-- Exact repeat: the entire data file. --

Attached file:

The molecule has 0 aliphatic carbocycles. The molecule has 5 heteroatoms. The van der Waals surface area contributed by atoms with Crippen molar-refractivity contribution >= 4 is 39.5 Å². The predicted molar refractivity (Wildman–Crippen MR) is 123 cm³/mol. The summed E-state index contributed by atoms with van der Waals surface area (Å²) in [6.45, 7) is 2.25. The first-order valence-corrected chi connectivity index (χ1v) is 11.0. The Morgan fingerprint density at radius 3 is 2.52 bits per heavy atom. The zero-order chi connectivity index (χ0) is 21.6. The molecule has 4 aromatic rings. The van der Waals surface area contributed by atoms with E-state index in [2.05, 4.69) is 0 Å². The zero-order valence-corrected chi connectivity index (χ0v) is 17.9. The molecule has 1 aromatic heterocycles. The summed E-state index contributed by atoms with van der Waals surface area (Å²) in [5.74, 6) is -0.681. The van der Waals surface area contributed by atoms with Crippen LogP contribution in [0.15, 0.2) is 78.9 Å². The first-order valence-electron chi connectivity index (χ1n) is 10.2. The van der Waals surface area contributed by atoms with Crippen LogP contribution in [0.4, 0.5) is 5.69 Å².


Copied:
The molecule has 0 aliphatic carbocycles. The molecule has 5 heteroatoms. The van der Waals surface area contributed by atoms with Crippen molar-refractivity contribution >= 4 is 39.5 Å². The predicted molar refractivity (Wildman–Crippen MR) is 123 cm³/mol. The summed E-state index contributed by atoms with van der Waals surface area (Å²) in [6.45, 7) is 2.25. The first-order valence-corrected chi connectivity index (χ1v) is 11.0. The Morgan fingerprint density at radius 3 is 2.52 bits per heavy atom. The zero-order chi connectivity index (χ0) is 21.6. The molecule has 4 aromatic rings. The van der Waals surface area contributed by atoms with E-state index in [2.05, 4.69) is 0 Å². The zero-order valence-corrected chi connectivity index (χ0v) is 17.9. The molecule has 1 aromatic heterocycles. The summed E-state index contributed by atoms with van der Waals surface area (Å²) in [5.74, 6) is -0.681. The van der Waals surface area contributed by atoms with Crippen LogP contribution in [0.15, 0.2) is 78.9 Å². The first-order valence-electron chi connectivity index (χ1n) is 10.2. The van der Waals surface area contributed by atoms with Crippen LogP contribution in [0.4, 0.5) is 5.69 Å².